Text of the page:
On our first day in Devon, we decided to check out the local coast between Teignmouth and Torquay, with both places being less than 10 miles from our condo. The forecast included sunny periods in the morning and early afternoon, changing to clouds and rain by late afternoon/early evening.
We departed the condo, after breakfast, heading along the A381 for the 5 miles to Teignmouth.
Views of River Teign from A381
On arrival, we found 2-hr street parking a short walk from the Grand Pier. At first glance it is your typical seaside resort, with all the usual tourist attractions – beach, pier, amusements, etc. However, once we walked around the promenade area, we quickly realised Teignmouth is actually a very pleasant small town; albeit, tourism is the primary driver.
Teignmouth Town Beach
We arrived about high tide and as seen above, there isn’t much beach left when the tide is in. However, it didn’t prevent lots of families from enjoying some beach time.
Teignmouth Grand Pier
One of UK’s many piers, this one was built in 1865 and extends about 700 feet offshore. Unfortunately it was extensively damaged during the 2014 storm, so is undergoing a 10-year refurbishment, to return it to its original glory. Access is provided through the amusement arcade, which is located adjacent to the shoreline. Exiting the rear of the arcade you enter a small area of open deck, but the remainder of the pier is closed for repairs.
View from the outside deck of the pier
The promenade area was spotlessly clean and very well developed, with flower gardens and various artworks constructed from recycled materials.
One of the promenade flower gardens
Artwork created from old CD’s
Artwork constructed from old photo carousels
After strolling along the promenade, I wandered around the point, at the river entrance and over to the rear beach, which is really picturesque. The quiet and sheltered bay, with golden sandy beach, is a mecca for boaters and many other water users.
Two views of Teignmouth’s rear beach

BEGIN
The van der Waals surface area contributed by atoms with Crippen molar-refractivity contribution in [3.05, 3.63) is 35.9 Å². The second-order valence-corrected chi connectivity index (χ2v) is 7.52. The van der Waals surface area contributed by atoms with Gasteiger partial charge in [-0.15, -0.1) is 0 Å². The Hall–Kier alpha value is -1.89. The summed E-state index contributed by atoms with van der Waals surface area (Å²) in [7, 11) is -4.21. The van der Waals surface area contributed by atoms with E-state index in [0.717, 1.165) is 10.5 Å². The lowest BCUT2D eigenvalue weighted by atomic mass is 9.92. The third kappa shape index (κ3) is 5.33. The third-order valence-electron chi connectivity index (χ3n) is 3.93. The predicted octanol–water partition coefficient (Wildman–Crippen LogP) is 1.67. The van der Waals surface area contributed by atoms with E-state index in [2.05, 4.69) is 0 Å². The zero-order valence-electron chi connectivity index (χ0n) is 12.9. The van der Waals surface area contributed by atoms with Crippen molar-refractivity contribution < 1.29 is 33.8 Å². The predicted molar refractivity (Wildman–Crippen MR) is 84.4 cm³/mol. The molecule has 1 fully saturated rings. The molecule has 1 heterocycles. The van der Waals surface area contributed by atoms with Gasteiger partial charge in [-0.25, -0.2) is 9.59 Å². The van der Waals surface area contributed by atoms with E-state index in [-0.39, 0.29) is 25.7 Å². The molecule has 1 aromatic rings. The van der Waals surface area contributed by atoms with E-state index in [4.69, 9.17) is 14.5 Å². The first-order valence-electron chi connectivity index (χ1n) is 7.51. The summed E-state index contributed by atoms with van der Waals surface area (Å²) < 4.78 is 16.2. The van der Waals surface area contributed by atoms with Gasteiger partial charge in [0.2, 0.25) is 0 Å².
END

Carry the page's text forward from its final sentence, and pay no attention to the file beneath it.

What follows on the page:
Ferry landing at Teignmouth’s rear beach
Our parking time was approaching, and even on a Saturday morning the council’s parking Grinch was on patrol, so it was time to head back to the car and continue down the coast.
Crossing the bridge over the river, we headed into Shaldon, on the opposite bank of the river from Teignmouth. OMG!! can we say narrow streets – the main street through the town was 2-way, but only single lane. Did I forget, you also had numerous pedestrians on both sides, needless to say progress was rather slow. We then headed along Marine Parade, which afforded great views across to Teignmouth.
Shaldon Beach from Marine Parade
Entrance to River Teign from Marine Parade Shaldon
Driving along Marine Parade was most interesting, as the only parking lot was at the end of the street, resulting in a constant stream of pedestrians opposing, on what was a single track lane. This required many stops and starts.
Entrance to the SW Coastal Path that goes around the headland
Yes, those are miniature palm trees in UK, at the entrance to the coastal path. I had planned to hike down to Ness Cove Beach, but no parking was available, so we headed to our next stop at Maidencombe Beach. Accessed via aptly named “Steep Hill”, it had ample parking and even a pleasant pub, where we enjoyed a Sunday roast.
The Thatched Tavern at Maidencombe Beach
After parking, we wandered up to the Thatched Tavern for lunch, enjoying a very pleasant Sunday Roast – beef, yorkies, gravy and all the trimmings. Being a sunny day, we enjoyed lunch sitting at one of the many tables in their huge garden.
Only 1/2 pint of bitter (3.8%) for lunch
Departing the pub, Judi headed back to the car, while I continued down the cliff to the beach. Not too bad going down, but definitely a good hike coming back up to the parking lot.
Photo taken from about 1/2 way to beach from parking lot
A beautiful, quiet and secluded beach with really easy water entry, but it was a good hike back up to the parking lot.
Continuing towards Torquay, we stopped at Babbacombe Model Village, which had ample parking right next to the main road. The model village is Torquay’s # 1 rated attraction, with 93% of reports rating it as excellent or very good. Admission prices are UKP 10.95 (adults) and UKP 9.95 (seniors 65+). We initially figured it would be a kids attraction and would require a quick wander through the displays. Wow! how wrong we were, this is for kids of ALL ages. It was amazing, so we spent almost 3 hours.
Judi thoroughly enjoying the walk through the model village
Opened in 1963, it has evolved significantly, with new models and/or entire displays added every year. It now comprises over 400 buildings and 13,000 figures. The entire displays are located outside, consequently they are subjected to the not overly pleasant UK weather, so for many of the displays they have 2 complete structures. One is on display, while the other is being maintained and re-painted.
The attention to detail is incredible, as the village is an excellent representation of British lifestyles over the past almost 60 years. Enjoy the gallery comprising just a few of my photos.
A selection of photos from around the model village
Departing the model village, we headed along the coast, where possible, to Torquay. However, it was almost 18:00 and the rain had already started, so we drove through downtown Torquay and headed back to the condo.